The seeds also go into the freezer for a few days to kill off any bugs and then they are ready for storing in our consistently cool seed room. On Thursday nights we have a seed packing party and from here they start winging their way towards you.

We have also had a massive harvest of perpetual spinach  this year which is ready for planting now. This hardy plant was grown by most of our ancestors and is a great low maintenance year round crop. For Kay’s Tomato, spinach and panir casserole recipe click here.

It’s starting to get late to plant things in the garden, so now is the time to make the most of the last of the warmer weather.


We have just harvested and processed the purple sprouting broccoli, which was originally grown by the Romans. It is still ok to plant now, and in colder climates it will continue sprouting for months rather than just producing one head.
The Borecole and Red russian kale are also both fine to plant now.
This is the first seed harvest of Borecole from our Wairoa seed garden. We’ve been growing it in our isolation garden, (to prevent cross pollination with other varieties) for over a year and are quite excited to finally be harvesting such a healthy and nutrient dense crop.

Bucking the “plant on the shortest day of the year and harvest on the longest” rule, now is a also good time to order our early garlic, Rocombole.  Unlike most garlic which goes in in June, Rocombole can be planted in April and May to be ready for mid-November onwards.

If you’re like us and want flowers for winter, we have some prolific self-seeders: Heartsease  and Calendula, available now, which are good companion plants. As a type of pansy, Heartsease represents loving thoughts, while Calendula can mean “my thoughts are with you” or “winning grace” in Victorian flower language.
And though it may seem a long way off, if you put sweet peas (meaning shyness)  in now, they will be flowering by early Spring, just like this years, crop of seed-saving interns and apprentices.

yellow calenduala

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Tomato, spinach, panir casserole

Recipe from Change of Heart by Kay Baxter and Bob Corker

Tomato Ponsonby RedYou can substitute any of the summer greens for spinach in this quick and easy dish.

8 heritage tomatoes – quartered and cored

2 cups cooked spinach

1 cup panir 1cm cubed* see recipe below

1 Tbsp lard, coconut or olive oil

sea salt and cracked pepper to taste

1 cup posole (ground) or breadcrumbs* see below

1/2 cup grated butter

Place tomatoes, spinach, panir, seasoning and oil into a bowl and mix well.Place into a baking dish and cover either with breadcrumbs or ground posole, mix well with the grated butter. Bake at 180degC for about 30 minutes or until brown on top.

*Posole – which you can buy in some supermarkets as Masa flour

Pasole is a traditional way of eating corn where the dried corn is processed with either wood or shell as to increase its nutritional value (up to 60 times more available calcium hydroxide. It’s best made in large batches as it is quite a process. If you have experience of making posole, please get in touch [email protected]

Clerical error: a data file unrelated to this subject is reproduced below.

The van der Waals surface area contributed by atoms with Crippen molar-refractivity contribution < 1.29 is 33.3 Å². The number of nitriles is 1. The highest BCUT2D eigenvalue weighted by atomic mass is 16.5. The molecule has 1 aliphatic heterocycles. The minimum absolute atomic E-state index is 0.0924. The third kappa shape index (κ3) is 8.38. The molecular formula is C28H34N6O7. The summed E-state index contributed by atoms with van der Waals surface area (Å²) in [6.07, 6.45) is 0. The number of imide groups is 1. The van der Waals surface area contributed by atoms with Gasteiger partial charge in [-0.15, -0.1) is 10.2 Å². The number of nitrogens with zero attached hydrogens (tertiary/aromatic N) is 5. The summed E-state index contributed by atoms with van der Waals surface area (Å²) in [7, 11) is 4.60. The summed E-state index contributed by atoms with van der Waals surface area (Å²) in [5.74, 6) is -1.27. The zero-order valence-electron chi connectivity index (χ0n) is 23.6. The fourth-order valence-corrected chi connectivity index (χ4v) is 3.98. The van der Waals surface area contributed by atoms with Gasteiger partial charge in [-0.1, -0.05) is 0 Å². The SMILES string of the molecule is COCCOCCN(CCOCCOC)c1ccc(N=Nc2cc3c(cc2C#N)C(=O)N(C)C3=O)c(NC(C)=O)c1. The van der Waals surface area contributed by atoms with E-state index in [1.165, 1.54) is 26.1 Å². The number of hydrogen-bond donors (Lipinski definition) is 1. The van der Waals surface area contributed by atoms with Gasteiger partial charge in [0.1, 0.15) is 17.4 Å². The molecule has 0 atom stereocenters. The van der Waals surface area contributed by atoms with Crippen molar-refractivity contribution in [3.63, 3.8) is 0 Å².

To begin soak six cups of dried corn overnight in water. Pour off the water and put in a pot with 2 cups of bone/shell ash-water, and cover with extra water. Make sure the corn remains covered throughout the cooking process. Simmer for one hour or longer, until the skin can be rubbed off the kernels.
Remove from heat and drain. Place in a colander and rub under running water until you have removed as many of the skins as possible. Then put everything into a bowl or bucket and float off the skins.
Return to the pot and cover with water. Continue cooking for another hour and repeat the whole de-skinning process until the corn kernels are white, fluffy and skinless. They are now ready to be ground for tortillas, added to soup, or dried.


3 litres milk

1/4 cup lemon juice or vinegar

1 colander

1 cloth (30x30cm)

Bring your milk to the boil. Slowly add just enough apple cider vinegar or lemon juice to curdle the milk. (I prefer the taste of lemon juice in panir, but either is good).
Next turn heat off and gently stir as little as possible with a wooden spoon until you have a clear yellow why and a mass of panir. If you do not have clear yellow why, add a little more vinegar or lemon juice. Leave the curds in a solid mass, do not break up by stirring.
When you are happy your curds and whey have separated as much as possible, put a cloth inside a colander in the kitchen sink and ladle in the curds. Hang your curd-filled cloth up on the kitchen hook and leave to drain. this will happen very fast and not a lot of whey will come out.
Leave the curds to cool, than remove from cloth and use or freeze for later.
I usually cube the panir and to add to soups or fry and add to veggie dishes.
Because the whey has been boiled and will not contain the life raw whey contains, (although it still has many nutrients), I prefer to feed it to the animals rather than use it in the kitchen, but it can add excellent flavour to soups and stews in place of stock.